Last Updated: 30 January 2023Categories:

Danae Bezantakou


Managing Director of Navigator Shipping Consultants Ltd and President of the iforU Greek mentoring network

Just as someone taught you everything you know, you should transmit your knowledge to the next ones and give them space to evolve.


Danae Bezantakou, Managing Director of Navigator Shipping Consultants Ltd and President of the iforU Greek mentoring network




  •         Navigator Shipping Consultants Ltd offers services to all Greek-based shipping companies
  •         Danae organises an annual shipping forum, one of the biggest events in the sector, bringing together around 400 decision-makers and speakers from all over the world
  •         iforU is a non-profit organisation supporting young women entrepreneurs through mentoring and networking

Apart from being managing director in her family business, Danae Bezantakou is a founding member of four non-profit organisations. She believes that supporting young entrepreneurs in the shipping sector is crucial to tackling the economic crisis and remaining the global leader in the industry. “We need to bridge the generation gap and invite young people to learn from older ones,” she says. In her interview with WEgate, she admits it is not always easy to run a business, especially in this traditionally male-dominated sector. However, the uncertainty of immediate profit, the irregular and long working hours and the enemies you can make along the way, should not bring you down but should motivate you to be stronger. 

WEgate: You currently occupy senior positions in several different companies and organisations. How do you manage to juggle it all?


Danae Bezantakou: “If you love what you do you’ll never work a day in your life.” This quote definitely applies to my everyday life. Working in the two basic pillars of the Greek economy, namely shipping and tourism, makes me feel proud as it enables me to be creative, innovative and productive. The sense of accomplishment I feel every time I reach a goal motivates me to keep going and to start working on the next one. Also, I believe that crises create opportunities. Anyone committed to what he or she does and is trying to improve always gains something and becomes stronger.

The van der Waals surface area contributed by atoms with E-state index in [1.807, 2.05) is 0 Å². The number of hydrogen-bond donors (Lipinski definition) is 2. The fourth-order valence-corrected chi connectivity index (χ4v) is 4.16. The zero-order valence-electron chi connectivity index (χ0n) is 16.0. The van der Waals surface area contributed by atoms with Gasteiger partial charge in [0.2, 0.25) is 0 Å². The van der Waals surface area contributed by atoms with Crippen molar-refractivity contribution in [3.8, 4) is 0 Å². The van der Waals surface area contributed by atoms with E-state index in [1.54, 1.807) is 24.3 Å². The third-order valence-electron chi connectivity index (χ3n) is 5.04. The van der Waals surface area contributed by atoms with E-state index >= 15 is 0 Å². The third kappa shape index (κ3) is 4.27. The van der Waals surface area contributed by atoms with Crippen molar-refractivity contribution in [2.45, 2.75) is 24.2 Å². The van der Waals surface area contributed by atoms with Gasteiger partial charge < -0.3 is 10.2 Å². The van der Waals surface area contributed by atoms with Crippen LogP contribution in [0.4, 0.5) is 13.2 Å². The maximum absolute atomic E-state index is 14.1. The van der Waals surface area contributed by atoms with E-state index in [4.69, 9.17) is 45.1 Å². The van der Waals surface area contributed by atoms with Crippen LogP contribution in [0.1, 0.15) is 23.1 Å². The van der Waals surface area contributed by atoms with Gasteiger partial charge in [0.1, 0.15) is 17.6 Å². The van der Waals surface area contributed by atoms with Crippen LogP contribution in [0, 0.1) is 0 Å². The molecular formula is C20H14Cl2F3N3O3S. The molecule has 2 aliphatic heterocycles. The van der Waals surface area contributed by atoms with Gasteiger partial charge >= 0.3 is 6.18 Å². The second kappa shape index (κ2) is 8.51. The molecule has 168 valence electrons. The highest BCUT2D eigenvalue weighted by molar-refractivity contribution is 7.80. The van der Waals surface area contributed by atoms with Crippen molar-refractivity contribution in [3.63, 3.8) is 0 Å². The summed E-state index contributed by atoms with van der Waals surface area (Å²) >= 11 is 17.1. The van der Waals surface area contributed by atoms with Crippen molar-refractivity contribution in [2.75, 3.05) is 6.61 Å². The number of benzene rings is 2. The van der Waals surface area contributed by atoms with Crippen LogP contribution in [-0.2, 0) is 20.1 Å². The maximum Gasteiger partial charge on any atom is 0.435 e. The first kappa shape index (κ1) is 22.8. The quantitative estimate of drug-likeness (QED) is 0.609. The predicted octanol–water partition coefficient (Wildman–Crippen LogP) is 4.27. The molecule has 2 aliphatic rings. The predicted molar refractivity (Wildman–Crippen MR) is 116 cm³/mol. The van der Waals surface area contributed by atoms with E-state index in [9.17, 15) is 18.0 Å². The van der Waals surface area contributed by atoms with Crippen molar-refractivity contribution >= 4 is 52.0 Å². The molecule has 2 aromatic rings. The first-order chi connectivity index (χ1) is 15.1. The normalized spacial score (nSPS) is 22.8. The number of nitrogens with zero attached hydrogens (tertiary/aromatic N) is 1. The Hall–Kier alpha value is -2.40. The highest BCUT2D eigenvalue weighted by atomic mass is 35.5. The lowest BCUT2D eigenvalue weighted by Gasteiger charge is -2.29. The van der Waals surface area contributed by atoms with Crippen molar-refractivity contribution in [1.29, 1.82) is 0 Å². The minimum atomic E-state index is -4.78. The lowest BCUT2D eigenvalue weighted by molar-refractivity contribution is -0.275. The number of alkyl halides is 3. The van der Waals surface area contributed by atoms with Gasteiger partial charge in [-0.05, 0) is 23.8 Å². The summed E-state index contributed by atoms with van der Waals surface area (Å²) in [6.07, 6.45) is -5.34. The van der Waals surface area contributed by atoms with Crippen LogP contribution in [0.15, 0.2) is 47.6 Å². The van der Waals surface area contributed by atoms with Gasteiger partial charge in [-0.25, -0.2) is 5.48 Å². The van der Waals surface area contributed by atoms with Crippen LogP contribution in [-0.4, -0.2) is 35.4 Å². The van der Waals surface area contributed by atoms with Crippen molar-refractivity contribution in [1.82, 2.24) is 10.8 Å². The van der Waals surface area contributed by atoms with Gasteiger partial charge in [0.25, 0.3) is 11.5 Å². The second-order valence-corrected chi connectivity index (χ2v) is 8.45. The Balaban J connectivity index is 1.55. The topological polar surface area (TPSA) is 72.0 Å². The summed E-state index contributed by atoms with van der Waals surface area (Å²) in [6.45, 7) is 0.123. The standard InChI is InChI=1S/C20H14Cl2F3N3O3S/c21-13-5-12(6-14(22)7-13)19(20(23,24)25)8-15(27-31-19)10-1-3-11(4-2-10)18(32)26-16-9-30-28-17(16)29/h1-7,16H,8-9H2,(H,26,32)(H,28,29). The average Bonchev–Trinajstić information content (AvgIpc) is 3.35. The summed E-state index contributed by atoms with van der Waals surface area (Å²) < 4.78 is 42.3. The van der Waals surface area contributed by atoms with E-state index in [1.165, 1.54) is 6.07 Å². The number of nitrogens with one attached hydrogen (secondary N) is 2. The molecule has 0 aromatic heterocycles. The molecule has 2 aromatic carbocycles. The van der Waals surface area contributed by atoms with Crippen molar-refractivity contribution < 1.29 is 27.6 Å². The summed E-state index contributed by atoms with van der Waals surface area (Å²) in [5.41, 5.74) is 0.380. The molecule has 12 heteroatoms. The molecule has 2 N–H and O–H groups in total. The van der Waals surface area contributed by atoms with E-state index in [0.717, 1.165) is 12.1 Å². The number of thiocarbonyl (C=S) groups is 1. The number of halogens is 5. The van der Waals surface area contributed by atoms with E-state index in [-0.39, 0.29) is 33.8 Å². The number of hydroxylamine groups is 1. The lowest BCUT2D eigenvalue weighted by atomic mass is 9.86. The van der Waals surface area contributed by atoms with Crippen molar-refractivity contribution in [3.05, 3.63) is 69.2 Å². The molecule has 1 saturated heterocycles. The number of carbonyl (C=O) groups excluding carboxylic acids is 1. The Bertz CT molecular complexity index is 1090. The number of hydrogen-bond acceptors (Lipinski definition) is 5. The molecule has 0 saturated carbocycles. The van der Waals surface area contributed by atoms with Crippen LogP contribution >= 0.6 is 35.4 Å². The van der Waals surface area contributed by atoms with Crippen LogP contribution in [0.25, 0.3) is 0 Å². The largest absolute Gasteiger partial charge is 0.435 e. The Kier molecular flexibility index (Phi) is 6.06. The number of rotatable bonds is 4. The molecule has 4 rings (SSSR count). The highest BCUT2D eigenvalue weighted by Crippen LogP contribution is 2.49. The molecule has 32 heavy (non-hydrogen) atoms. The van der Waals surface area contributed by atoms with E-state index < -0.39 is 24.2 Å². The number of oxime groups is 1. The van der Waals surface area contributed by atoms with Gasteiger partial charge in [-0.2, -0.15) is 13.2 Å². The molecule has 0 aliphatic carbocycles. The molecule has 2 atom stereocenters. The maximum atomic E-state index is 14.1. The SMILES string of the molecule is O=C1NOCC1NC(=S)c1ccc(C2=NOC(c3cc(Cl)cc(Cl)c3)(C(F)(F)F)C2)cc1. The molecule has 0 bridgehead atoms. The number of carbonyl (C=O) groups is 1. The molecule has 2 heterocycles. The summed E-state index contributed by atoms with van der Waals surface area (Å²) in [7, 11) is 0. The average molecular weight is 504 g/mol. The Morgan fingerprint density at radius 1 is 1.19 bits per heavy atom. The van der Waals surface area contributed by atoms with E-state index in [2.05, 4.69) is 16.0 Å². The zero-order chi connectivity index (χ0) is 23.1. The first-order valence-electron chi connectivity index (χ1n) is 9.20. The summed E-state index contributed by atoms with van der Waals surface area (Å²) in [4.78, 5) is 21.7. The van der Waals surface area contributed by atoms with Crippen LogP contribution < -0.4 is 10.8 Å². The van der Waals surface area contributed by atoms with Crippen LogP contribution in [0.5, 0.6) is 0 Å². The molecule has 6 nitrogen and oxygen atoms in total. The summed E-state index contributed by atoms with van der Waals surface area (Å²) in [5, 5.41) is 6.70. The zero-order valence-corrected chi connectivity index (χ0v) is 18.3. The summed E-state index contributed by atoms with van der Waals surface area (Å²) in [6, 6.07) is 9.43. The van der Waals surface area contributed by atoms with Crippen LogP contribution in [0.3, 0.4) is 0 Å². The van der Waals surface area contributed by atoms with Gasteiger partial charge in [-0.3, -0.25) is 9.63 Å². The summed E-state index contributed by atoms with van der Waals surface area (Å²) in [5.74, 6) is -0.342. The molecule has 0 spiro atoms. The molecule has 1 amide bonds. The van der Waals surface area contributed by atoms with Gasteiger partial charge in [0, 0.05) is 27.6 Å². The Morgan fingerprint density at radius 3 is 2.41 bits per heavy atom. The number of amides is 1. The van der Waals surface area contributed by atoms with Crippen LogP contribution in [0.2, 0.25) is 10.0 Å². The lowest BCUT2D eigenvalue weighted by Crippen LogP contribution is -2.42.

What kind of support, if any, did you receive when you started out in your career?


My family – not only as parents but also as mentors and colleagues. They were the first to believe in me. As our family business has been active in the maritime and tourism sectors for 25 years, I had the chance to quickly learn how these sectors work. However, this does not mean that it was easier for me because I was their daughter. I had to take decisions and responsibilities that would not only affect my personal life but my family’s, too. In Greece, SMEs represent 95% of all enterprises. The advantages of working in a family business are the family bonding and the principles the company is based on.



Have you ever experienced gender bias in the workplace?


The truth is that in the maritime sector 95% of the managerial positions are male-dominated. It is also a reality that women and men have different pros and cons as managers. Women seem to be better multi-taskers. They have to endorse several roles and force themselves to be good at all of them. My personal view is that if women try to put their priorities on the table – personal and professional – and work hard with love and passion, nobody (or at least not the majority) will question their capacities in the job.



How did your own experiences inform your decision to set up the iforU mentoring network?


In 2011, I represented Greece in the International Visitor Leadership Program (IVLP) ‘Women in Leadership’ organised by Hillary Clinton. One hundred women from 92 countries participated in the programme. When I came back, along with seven other women, we decided to help young women along their entrepreneurial career paths. Women entrepreneurs are afraid of taking risks and thinking big; they tend to underestimate themselves.

I believe that mentoring can help them boost their confidence and be proactive. Women like to give and listen to advice. That’s why mentoring is crucial: expertise and knowledge in business matters are transferred from the mentor to the mentee and back again. I personally believe that mentoring and volunteering are key tools in crisis times. Being an entrepreneur myself made me want to help other women overcome the obstacles I had met. That’s how iforU Greek Mentoring Network was born.



What is your top business tip for aspiring female entrepreneurs?


If you love what you do, there is nothing that should stop you. The answer to anyone who questions you should be ‘watch me do it’.



What advice would you give new entrepreneurs? Any particular advice for female entrepreneurs?


Being an entrepreneur means that there is no immediate profit or specific schedule. As Lori Greiner said, “Entrepreneurs are the only people who will work 80 hours a week to avoid working 40 hours a week”.  So you need to be devoted and patient.

Also, success in your job will make you meet your true friends and your enemies. Not all people will be happy watching you succeed and not all of those who are happy with your success want you to become better than them.

Lastly, you should remember that just as someone taught you everything you know, you should transmit your knowledge to the next ones and give them space to evolve.



Favourite quote/motto?


“Ambition and vision are essential for the new generations.” That’s the path that I have followed and I hope you will also.


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